Both of these technologies present us with some of the most dramatic possibilities of digital storytelling: they do not necessarily follow– and indeed can be used to actively undermine– the traditional notions of narrativity we have from old media. Storytelling is no longer necessarily limited to a single beginning, middle, and end. Instead, creators have the ability to chart various paths that audiences can take, indeed– audiences are no longer limited to “passive” intake, but can actively guide their own user experience, taking the driver’s seat or even helping to build and extend the story itself.

Of course, audiences have never been particularly passive, and have always re-purposed, remixed, and reinterpreted the media they consume. The difference now is that we can construct stories that encourage or even force audiences to do just that. It can be built into the medium itself, now, rather than just being built into how humans consume stories.

The Early Comic Strip Archive, Part Two: Why a Database?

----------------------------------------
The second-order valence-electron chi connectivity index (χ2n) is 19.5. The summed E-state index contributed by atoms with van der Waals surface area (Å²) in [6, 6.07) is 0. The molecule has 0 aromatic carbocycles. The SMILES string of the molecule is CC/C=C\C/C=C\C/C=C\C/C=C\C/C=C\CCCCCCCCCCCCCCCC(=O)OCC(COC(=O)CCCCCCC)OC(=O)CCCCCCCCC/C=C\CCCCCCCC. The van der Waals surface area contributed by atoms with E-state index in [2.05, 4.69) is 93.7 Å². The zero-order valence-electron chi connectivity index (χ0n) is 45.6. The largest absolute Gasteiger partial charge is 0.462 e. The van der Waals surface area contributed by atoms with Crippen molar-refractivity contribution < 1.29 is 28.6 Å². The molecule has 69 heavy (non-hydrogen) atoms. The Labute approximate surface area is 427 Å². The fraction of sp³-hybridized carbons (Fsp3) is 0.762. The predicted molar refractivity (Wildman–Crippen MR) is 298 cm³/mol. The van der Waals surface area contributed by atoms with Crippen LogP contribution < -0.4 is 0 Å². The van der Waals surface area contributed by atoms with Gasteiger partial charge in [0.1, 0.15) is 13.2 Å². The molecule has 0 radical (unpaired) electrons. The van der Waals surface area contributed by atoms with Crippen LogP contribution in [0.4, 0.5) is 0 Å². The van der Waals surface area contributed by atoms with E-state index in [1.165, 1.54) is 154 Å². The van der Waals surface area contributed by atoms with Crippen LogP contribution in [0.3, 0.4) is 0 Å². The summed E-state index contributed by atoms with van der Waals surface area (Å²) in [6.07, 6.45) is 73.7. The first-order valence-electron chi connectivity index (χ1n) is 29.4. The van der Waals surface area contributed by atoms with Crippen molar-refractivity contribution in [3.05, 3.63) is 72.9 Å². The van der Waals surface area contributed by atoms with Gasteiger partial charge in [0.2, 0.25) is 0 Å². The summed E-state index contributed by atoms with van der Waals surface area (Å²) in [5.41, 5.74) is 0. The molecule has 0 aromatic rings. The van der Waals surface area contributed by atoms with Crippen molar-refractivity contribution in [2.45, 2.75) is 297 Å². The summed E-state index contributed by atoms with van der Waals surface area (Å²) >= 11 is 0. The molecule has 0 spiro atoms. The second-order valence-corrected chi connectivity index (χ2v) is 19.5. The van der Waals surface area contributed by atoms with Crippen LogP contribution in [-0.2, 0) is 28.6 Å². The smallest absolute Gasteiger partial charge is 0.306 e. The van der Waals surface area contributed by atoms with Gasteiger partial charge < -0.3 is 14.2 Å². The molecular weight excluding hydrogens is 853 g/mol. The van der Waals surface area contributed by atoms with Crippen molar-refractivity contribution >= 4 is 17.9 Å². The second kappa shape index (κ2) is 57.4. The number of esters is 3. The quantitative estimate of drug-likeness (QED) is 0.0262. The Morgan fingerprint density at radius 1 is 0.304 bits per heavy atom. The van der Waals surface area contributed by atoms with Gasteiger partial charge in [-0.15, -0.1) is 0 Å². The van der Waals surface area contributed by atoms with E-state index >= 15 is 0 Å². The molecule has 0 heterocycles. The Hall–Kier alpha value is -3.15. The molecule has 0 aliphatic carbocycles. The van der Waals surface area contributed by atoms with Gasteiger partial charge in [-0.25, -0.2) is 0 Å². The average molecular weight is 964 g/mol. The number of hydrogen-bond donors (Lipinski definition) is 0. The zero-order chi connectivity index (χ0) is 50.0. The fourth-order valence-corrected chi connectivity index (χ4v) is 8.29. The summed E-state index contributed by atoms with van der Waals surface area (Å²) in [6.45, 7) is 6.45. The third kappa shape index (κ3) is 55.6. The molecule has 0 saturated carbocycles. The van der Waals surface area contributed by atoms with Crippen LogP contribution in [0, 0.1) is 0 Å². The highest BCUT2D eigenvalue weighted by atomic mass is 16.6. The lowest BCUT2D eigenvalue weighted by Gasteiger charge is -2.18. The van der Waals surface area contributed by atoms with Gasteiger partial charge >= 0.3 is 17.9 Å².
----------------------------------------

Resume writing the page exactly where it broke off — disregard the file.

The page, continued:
In my last post about building a digital comic strip archive, I tried to sketch out why I thought early comic strips would make a good subject for an Omeka-based archive. (I could have gone on for ages, but I’m trying to keep this brief– also the reason for breaking it up into installments…) This post is dedicated to looking at why a digital archive using Omeka would be an optimal format to explore the topic.

The best online projects are the ones that don’t try to mimic the functionality of any other medium– if your website could just as easily have been a book, you’re not adding much value by putting it online. I think an online database collecting early comic strips would be the optimal medium for such a project.

The primary advantage of an online database would be the ability to use multiple categories or tags as organizational tools. A single strip could be included in multiple categories. To take one example, a single strip from Harry Hershfield’s Abie the Agent, a strip about a European Jewish immigrant, a car salesman who was also vehemently and vocally opposed American involvement in what he described as “that Europel war.” One strip from this comic could be categorized according to the various newspapers that included it (it was notably more popular in urban costal cities, and not distributed to many middle-American small town newspapers), under King Features Syndicate, which distributed the strip, under the strip’s title, the cartoonist’s name, under “automobiles,” “Jewish characters,” “WWI”… the list goes on.